Visualisation of literary narratives: How to support text analysis with visualisations? – Creating a narratological use case

 First Co-Creation Workshop in Potsdam, April 26th, 2017

The 3DH project aims to lay the foundations for a ‘next-generation’ approach to visualisation in and for the Humanities. As for the theoretical background, the project’s frame of reference are the particular epistemological principles that are relevant to hermeneutic disciplines and which must therefore also orientate our approach to visualisation.

For the 3DH visualisation concept we formulate four postulates. These are

  1. the “2 way screen postulate” (i.e. an interaction focused approach toward visualisation);
  2. the “parallax postulate“ (i.e. the idea that visualisation in and for the humanities should not just tolerate, but actively put to use the power of visual multiperspectivity in order to realise epistemic multiperspectivity);
  3. the “qualitative postulate” (i.e. the idea that visualisations should not just ‘represent’ data, but also offer a means to make and exchange qualitative statements about data);
  4. the “discursive postulate” (i.e. the idea that visualisations should not just be used to illustrate an already formed argument or line of reasoning, but should also become functional during the preceding/subsequent steps of reasoning, such as exploration of phenomena and data, generation of hypotheses, critique and validation, etc.).

During the 2016 summer term we organized a public lecture series on DH visualisations (see also 3DH blog and

One outcome of the lecture series was a need for bringing in the expertise of visual design specialists. By bringing together the “two worlds” of literary studies and visual design we hope to transcend the limitations of our respective visual(ising) routines.

Co-teaching seminar University of Applied Science of Potsdam and University of Hamburg

In the 2016 summer term we have begun to engage in a co-teaching project with the visual design specialists Marian Dörk and Jan Erik Stange from the University of Applied Science Potsdam. Two groups of students meet during four workshops alternately held in Potsdam and in Hamburg, one a class of German literature master students (Prof. Chris Meister, Universität Hamburg), the second a class of design students (Prof. Marian Dörk).  Their joint goal is  to answer two questions:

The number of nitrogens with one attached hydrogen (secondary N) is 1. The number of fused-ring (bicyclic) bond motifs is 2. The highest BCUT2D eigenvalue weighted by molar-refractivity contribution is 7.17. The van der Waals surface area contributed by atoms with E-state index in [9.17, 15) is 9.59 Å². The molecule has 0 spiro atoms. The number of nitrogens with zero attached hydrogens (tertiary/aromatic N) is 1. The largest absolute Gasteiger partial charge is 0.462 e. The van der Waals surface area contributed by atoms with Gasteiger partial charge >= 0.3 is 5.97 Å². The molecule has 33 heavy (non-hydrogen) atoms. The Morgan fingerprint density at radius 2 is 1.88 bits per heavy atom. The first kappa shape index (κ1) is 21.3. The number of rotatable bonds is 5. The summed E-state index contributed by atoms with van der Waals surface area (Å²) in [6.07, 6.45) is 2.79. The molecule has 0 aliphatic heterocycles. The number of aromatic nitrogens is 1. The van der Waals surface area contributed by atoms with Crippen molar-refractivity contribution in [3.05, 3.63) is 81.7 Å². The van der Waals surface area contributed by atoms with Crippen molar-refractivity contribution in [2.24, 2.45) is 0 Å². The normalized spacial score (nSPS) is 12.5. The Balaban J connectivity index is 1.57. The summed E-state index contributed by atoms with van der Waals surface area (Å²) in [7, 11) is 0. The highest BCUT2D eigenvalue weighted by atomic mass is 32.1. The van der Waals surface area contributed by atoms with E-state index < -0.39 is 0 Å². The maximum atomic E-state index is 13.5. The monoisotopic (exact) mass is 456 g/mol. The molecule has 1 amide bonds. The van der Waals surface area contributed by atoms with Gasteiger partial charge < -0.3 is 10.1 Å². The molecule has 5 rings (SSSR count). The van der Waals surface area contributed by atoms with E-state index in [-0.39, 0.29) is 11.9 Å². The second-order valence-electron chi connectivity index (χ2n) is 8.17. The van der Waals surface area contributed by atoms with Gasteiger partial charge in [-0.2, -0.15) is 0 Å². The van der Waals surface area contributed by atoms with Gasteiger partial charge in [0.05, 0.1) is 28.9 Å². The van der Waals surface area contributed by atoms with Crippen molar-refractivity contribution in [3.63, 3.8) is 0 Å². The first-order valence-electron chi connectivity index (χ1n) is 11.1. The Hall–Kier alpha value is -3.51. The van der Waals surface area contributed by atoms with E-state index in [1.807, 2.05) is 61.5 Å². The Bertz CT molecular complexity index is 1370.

• ‘In how far can visualisations be helpful for the analysis of literary texts?’ and
  • ‘Where do visualisations have their place in a subjective and interpretive structure?’

The literary text under discussion is the novel Johannisnacht by the German author Uwe Timm, published in 1996. It tells the story of a writer suffering from writer’s block, who gets the opportunity to write a report about the history of the potato. As trivial as this task seems to be at first, the writer’s research becomes more and more a life-threatening and odd adventure. In a formal aesthetic interplay between narratological categories such as the narrator, the discursive parameters of time and place and metafictional elements of self-reflection, Johannisnacht stretches out the genesis and the specific functionalities of narration.

Our two groups approach this text from two different perspectives: the German literature students try to identify and define possible visualisation needs for their work in text analysis (in which they focus on some of the novel’s narratologically salient aspects). The task of the design students on the other hand is to consider the literary text as a whole and find practical solutions for visualising those of its structural features that might be pertinent to the literary scholar’s analytical needs. The combination of both approaches – the narratological/literary studies perspective with the visualisation design perspective- is our first step toward defining a specific narratological visualisation use-case.

First Co-Creation Workshop and its results

After a short input presentation on relevant narratological concepts and methods (Chris Meister) we tried to gain a first understanding of some of the novel’s structural features and then co-created first drafts of visualisations. Our sketches focused on three questions:

  • What narratological questions are raised by reading and analysing the whole novel or a single chapter of Johannisnacht?
  • What texts and data are required for answering this question?
  • What kind of visual representation could be suitable for answering this question?

Here are our first visualisation ideas:


This sketch tries to point out the narratological category of focalisation in the course of the story.



This sketch shows an attempt of structuring the story of the novel by describing the relationship between character, narrator and narrated objects.



This group gains an access to Johannisnacht by asking ‘What generates complexity in a novel?’



This sketch shows the attempt to visualise the narrative levels of Johannisnacht.



This group focuses on the character constellation in the novel Johannisnacht: Who is talking about whom? On which narrative level is a character introduced?




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